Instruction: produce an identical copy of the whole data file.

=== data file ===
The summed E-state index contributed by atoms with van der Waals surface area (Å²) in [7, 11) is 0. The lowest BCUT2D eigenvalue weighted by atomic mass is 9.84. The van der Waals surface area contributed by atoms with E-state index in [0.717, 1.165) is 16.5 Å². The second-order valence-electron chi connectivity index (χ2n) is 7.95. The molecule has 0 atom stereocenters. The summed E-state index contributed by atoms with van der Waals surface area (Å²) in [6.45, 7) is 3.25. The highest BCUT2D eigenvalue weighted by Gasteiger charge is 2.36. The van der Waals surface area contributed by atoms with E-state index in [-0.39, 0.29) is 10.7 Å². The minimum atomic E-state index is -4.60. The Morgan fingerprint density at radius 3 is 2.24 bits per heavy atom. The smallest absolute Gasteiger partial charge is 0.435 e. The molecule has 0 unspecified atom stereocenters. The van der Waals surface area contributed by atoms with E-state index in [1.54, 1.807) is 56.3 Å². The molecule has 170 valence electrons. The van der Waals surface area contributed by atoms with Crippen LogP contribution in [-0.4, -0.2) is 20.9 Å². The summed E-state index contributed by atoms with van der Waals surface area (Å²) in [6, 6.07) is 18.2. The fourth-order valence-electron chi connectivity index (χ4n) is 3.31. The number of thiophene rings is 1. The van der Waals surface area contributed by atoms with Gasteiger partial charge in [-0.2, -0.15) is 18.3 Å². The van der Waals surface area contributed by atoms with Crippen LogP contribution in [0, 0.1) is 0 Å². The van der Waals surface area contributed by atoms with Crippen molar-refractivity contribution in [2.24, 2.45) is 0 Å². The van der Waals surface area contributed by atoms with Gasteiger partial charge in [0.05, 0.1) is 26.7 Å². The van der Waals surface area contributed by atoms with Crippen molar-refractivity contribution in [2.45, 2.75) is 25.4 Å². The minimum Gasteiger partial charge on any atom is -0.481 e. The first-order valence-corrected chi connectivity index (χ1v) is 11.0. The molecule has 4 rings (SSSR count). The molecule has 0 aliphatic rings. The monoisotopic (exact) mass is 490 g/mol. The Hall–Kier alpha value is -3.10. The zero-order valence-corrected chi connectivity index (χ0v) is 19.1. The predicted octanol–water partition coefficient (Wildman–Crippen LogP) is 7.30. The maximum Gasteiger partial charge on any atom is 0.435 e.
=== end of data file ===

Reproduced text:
The summed E-state index contributed by atoms with van der Waals surface area (Å²) in [7, 11) is 0. The lowest BCUT2D eigenvalue weighted by atomic mass is 9.84. The van der Waals surface area contributed by atoms with E-state index in [0.717, 1.165) is 16.5 Å². The second-order valence-electron chi connectivity index (χ2n) is 7.95. The molecule has 0 atom stereocenters. The summed E-state index contributed by atoms with van der Waals surface area (Å²) in [6.45, 7) is 3.25. The highest BCUT2D eigenvalue weighted by Gasteiger charge is 2.36. The van der Waals surface area contributed by atoms with E-state index in [-0.39, 0.29) is 10.7 Å². The minimum atomic E-state index is -4.60. The Morgan fingerprint density at radius 3 is 2.24 bits per heavy atom. The smallest absolute Gasteiger partial charge is 0.435 e. The molecule has 0 unspecified atom stereocenters. The van der Waals surface area contributed by atoms with E-state index in [1.54, 1.807) is 56.3 Å². The molecule has 170 valence electrons. The van der Waals surface area contributed by atoms with Crippen LogP contribution in [-0.4, -0.2) is 20.9 Å². The summed E-state index contributed by atoms with van der Waals surface area (Å²) in [6, 6.07) is 18.2. The fourth-order valence-electron chi connectivity index (χ4n) is 3.31. The number of thiophene rings is 1. The van der Waals surface area contributed by atoms with Gasteiger partial charge in [-0.2, -0.15) is 18.3 Å². The van der Waals surface area contributed by atoms with Crippen LogP contribution in [0, 0.1) is 0 Å². The van der Waals surface area contributed by atoms with Crippen molar-refractivity contribution in [2.24, 2.45) is 0 Å². The van der Waals surface area contributed by atoms with Gasteiger partial charge in [0.05, 0.1) is 26.7 Å². The van der Waals surface area contributed by atoms with Crippen molar-refractivity contribution in [2.45, 2.75) is 25.4 Å². The minimum Gasteiger partial charge on any atom is -0.481 e. The first-order valence-corrected chi connectivity index (χ1v) is 11.0. The molecule has 4 rings (SSSR count). The molecule has 0 aliphatic rings. The monoisotopic (exact) mass is 490 g/mol. The Hall–Kier alpha value is -3.10. The zero-order valence-corrected chi connectivity index (χ0v) is 19.1. The predicted octanol–water partition coefficient (Wildman–Crippen LogP) is 7.30. The maximum Gasteiger partial charge on any atom is 0.435 e.